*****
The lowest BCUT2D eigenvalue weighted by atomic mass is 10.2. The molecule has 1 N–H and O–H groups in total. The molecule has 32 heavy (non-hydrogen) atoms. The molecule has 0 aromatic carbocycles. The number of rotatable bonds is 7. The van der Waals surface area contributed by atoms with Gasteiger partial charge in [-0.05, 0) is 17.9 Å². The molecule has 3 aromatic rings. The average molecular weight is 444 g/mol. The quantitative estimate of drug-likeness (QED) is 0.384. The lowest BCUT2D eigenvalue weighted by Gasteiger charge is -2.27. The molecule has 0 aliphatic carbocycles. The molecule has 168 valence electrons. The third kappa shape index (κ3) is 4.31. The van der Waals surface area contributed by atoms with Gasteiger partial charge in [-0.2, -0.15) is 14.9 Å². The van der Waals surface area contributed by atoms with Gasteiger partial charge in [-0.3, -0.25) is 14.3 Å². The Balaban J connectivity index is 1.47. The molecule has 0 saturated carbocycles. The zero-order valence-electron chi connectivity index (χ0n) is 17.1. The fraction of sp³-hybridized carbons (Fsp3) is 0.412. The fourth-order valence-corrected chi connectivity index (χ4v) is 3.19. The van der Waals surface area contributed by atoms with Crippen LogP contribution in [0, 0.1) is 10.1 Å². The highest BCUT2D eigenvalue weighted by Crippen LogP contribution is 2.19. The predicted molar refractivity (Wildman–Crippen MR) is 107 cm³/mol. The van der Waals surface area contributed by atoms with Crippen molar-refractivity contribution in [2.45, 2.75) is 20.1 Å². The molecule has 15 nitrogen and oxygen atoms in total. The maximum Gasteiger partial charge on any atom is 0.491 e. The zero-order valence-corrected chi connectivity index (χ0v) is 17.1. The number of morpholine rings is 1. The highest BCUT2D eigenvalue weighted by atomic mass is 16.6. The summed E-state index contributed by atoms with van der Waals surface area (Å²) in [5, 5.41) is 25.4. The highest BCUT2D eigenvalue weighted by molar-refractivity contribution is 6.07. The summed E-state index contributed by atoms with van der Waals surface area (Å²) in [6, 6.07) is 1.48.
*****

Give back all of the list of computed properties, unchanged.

The lowest BCUT2D eigenvalue weighted by atomic mass is 10.2. The molecule has 1 N–H and O–H groups in total. The molecule has 32 heavy (non-hydrogen) atoms. The molecule has 0 aromatic carbocycles. The number of rotatable bonds is 7. The van der Waals surface area contributed by atoms with Gasteiger partial charge in [-0.05, 0) is 17.9 Å². The molecule has 3 aromatic rings. The average molecular weight is 444 g/mol. The quantitative estimate of drug-likeness (QED) is 0.384. The lowest BCUT2D eigenvalue weighted by Gasteiger charge is -2.27. The molecule has 0 aliphatic carbocycles. The molecule has 168 valence electrons. The third kappa shape index (κ3) is 4.31. The van der Waals surface area contributed by atoms with Gasteiger partial charge in [-0.2, -0.15) is 14.9 Å². The van der Waals surface area contributed by atoms with Gasteiger partial charge in [-0.3, -0.25) is 14.3 Å². The Balaban J connectivity index is 1.47. The molecule has 0 saturated carbocycles. The zero-order valence-electron chi connectivity index (χ0n) is 17.1. The fraction of sp³-hybridized carbons (Fsp3) is 0.412. The fourth-order valence-corrected chi connectivity index (χ4v) is 3.19. The van der Waals surface area contributed by atoms with Crippen LogP contribution in [0, 0.1) is 10.1 Å². The highest BCUT2D eigenvalue weighted by Crippen LogP contribution is 2.19. The predicted molar refractivity (Wildman–Crippen MR) is 107 cm³/mol. The van der Waals surface area contributed by atoms with Crippen molar-refractivity contribution in [2.45, 2.75) is 20.1 Å². The molecule has 15 nitrogen and oxygen atoms in total. The maximum Gasteiger partial charge on any atom is 0.491 e. The zero-order valence-corrected chi connectivity index (χ0v) is 17.1. The number of morpholine rings is 1. The highest BCUT2D eigenvalue weighted by atomic mass is 16.6. The summed E-state index contributed by atoms with van der Waals surface area (Å²) in [5, 5.41) is 25.4. The highest BCUT2D eigenvalue weighted by molar-refractivity contribution is 6.07. The summed E-state index contributed by atoms with van der Waals surface area (Å²) in [6, 6.07) is 1.48.